Actress (映画女優, Kon Ichikawa, 1987)

actressKon Ichikawa was born in 1915, just four years later than the subject of his 1989 film Actress (映画女優, Eiga Joyu) which uses the pre-directorial career of one of Japanese cinema’s most respected actresses, Kinuyo Tanaka, to explore the development of Japanese cinema itself. Tanaka was born in poverty in 1909 and worked as a jobbing film actress before being “discovered” by Hiroshi Shimizu and becoming one of Shochiku’s most bankable stars. The script is co-written by Kaneto Shindo who was fairly close to the action as an assistant under Kenji Mizoguchi at Shochiku in the ‘40s before being drafted into the war. A commemorative exercise marking the tenth anniversary of Tanaka’s death from a brain tumour in 1977, Ichikawa’s film never quite escapes from the biopic straightjacket and only gives a superficial picture of its star but seems content to revel in the nostalgia of a, by then, forgotten golden age.

The film begins with the young Tanaka awaiting a visit from her mentor, Hiroshi Shimizu (Toru Watanabe), whom her family are keen to thank for bringing them all to Tokyo away from their life of hardship. Although everyone is very happy for Tanaka’s success, there is shadow hanging over the party in the form of missing oldest brother Ryosuke who went on the run to avoid the draft and has not been heard of since.

Shimizu gives Tanaka (Sayuri Yoshinaga) her first roles at Shochiku where she becomes a contract player but is put out when another director, Heinosuke Gosho (Kiichi Nakai), wants to give her a leading role. Overruled by studio bosses, Shimizu becomes increasingly jealous of Tanaka’s career – a situation which is further complicated by the couple’s growing romantic entanglement which sees them living together in an unofficial marriage allowing Tanaka to continue acting. However, Shimizu continues to meddle in Tanaka’s professional life whilst also continuing his hard drinking, womanising playboy lifestyle. The couple eventually divorce but reunite from time to time on the film set.

Vowing never to marry again, the rest of Tanaka’s life is dedicated to acting and sees her working with some of the best directors of the age including Ozu (Shigemitsu Ogi) and later Mizoguchi (Bunta Sugawara). It is Tanaka’s professional and personal relationship with Mizoguchi which occupies the second half of the film. Judging by the first experience on the now lost Woman of Osaka in 1940, you wouldn’t think the two would ever wish to work together again though they eventually completed fifteen films together over the next fifteen years.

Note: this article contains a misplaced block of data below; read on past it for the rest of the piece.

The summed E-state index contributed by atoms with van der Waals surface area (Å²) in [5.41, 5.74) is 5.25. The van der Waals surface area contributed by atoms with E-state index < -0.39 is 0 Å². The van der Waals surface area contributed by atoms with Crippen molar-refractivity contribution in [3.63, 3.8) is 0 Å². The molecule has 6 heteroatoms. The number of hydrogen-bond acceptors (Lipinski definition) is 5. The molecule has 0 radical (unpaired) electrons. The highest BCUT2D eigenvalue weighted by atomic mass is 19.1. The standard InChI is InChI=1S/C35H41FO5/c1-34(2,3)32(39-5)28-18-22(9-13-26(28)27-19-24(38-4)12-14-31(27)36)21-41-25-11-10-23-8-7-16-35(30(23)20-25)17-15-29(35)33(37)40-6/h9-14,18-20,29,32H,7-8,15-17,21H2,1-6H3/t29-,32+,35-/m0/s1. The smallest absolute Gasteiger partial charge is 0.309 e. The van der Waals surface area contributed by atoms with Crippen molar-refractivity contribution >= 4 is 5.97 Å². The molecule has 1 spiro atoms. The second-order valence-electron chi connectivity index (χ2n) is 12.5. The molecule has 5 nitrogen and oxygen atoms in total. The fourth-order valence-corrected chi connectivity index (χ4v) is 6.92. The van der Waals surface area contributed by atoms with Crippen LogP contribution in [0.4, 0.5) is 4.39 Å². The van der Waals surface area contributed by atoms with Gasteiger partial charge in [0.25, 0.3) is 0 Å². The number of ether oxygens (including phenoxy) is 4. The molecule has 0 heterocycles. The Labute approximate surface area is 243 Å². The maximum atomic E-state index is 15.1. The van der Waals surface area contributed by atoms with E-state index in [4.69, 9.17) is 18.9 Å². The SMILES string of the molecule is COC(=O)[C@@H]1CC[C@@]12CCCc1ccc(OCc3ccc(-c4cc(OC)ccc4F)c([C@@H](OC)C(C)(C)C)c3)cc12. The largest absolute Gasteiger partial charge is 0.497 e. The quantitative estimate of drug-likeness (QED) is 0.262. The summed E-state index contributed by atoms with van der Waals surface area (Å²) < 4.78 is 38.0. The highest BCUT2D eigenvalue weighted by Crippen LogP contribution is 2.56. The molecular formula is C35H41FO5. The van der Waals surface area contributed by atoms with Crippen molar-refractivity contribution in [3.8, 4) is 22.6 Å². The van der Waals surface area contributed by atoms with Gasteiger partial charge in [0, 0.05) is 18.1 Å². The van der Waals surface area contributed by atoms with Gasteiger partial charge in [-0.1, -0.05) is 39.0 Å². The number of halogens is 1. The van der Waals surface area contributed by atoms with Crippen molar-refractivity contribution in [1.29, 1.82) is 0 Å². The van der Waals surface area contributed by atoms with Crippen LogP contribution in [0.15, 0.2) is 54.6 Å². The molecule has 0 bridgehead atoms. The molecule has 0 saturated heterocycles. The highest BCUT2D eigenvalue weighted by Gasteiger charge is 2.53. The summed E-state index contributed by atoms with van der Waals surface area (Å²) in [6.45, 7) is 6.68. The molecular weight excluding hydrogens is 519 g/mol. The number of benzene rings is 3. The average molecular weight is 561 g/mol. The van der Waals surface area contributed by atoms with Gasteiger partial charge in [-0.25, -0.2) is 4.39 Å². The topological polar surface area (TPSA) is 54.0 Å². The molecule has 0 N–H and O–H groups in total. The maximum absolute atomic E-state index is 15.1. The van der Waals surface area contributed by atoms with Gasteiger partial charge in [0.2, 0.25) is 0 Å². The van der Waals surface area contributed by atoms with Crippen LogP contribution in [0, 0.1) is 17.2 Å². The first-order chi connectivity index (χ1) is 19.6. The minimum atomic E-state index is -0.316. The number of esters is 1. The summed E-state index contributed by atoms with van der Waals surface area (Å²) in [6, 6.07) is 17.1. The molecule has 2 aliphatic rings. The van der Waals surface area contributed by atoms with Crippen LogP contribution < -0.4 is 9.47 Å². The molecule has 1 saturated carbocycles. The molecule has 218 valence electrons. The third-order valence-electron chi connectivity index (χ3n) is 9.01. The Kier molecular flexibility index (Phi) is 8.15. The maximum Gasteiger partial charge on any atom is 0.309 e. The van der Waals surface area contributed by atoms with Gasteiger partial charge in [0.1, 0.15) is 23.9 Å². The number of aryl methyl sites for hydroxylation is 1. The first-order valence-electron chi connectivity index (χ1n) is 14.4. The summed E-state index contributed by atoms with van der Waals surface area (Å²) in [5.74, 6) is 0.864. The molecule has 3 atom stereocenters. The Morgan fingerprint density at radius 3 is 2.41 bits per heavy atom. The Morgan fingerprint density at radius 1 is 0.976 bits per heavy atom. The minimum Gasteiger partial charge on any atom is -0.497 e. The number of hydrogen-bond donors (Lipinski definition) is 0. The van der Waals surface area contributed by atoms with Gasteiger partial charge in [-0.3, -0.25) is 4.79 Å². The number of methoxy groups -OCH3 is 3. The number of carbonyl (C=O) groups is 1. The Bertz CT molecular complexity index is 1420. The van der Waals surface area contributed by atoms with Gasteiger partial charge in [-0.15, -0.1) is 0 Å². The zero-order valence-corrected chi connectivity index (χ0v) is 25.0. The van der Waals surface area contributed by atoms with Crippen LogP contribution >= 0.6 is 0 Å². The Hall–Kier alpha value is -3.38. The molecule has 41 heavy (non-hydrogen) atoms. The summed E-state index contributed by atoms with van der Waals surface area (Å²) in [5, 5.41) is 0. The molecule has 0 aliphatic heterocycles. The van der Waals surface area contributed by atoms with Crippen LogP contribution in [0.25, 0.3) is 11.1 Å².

Mizoguchi’s process is completely different from any other Tanaka had worked with. Rather than meeting to rehearse and discuss the work, Mizoguchi abruptly sends her a lifetime’s supply of books about bunraku and changes the script that she has painstakingly committed to memory with on set rewrites communicated via a large blackboard he expects the actors to read from. Exasperated, Tanaka finally asks him for actual direction but he coldly states that she’s the actress and her acting is not part of his job description. Mizoguchi and Tanaka are very different people but each driven and ambitious so their frequent locking of horns produces a fiercely creative collaboration in which each was able to find worth even if it was frequently difficult.

The film ends around the time of Life of Oharu which would mark the final time the pair would work together. In terms of the film’s narrative, this unspoken development is foreshadowed by the idea that the two artists are heading in different directions but in the real world the reasons are a little less clear. Tanaka became the second woman to direct a feature film with Love Letters in 1953 which was even featured at Cannes, but for reasons unknown Mizoguchi attempted to block her access to the Director’s Guild of Japan, effectively ending both their friendship and any professional relationship. Ironically enough, Actress seems to imply that Tanaka’s desire to direct may have been inspired by Mizoguchi and his all powerful on set status prompting her to wonder how he does it, and, perhaps how she could do it too.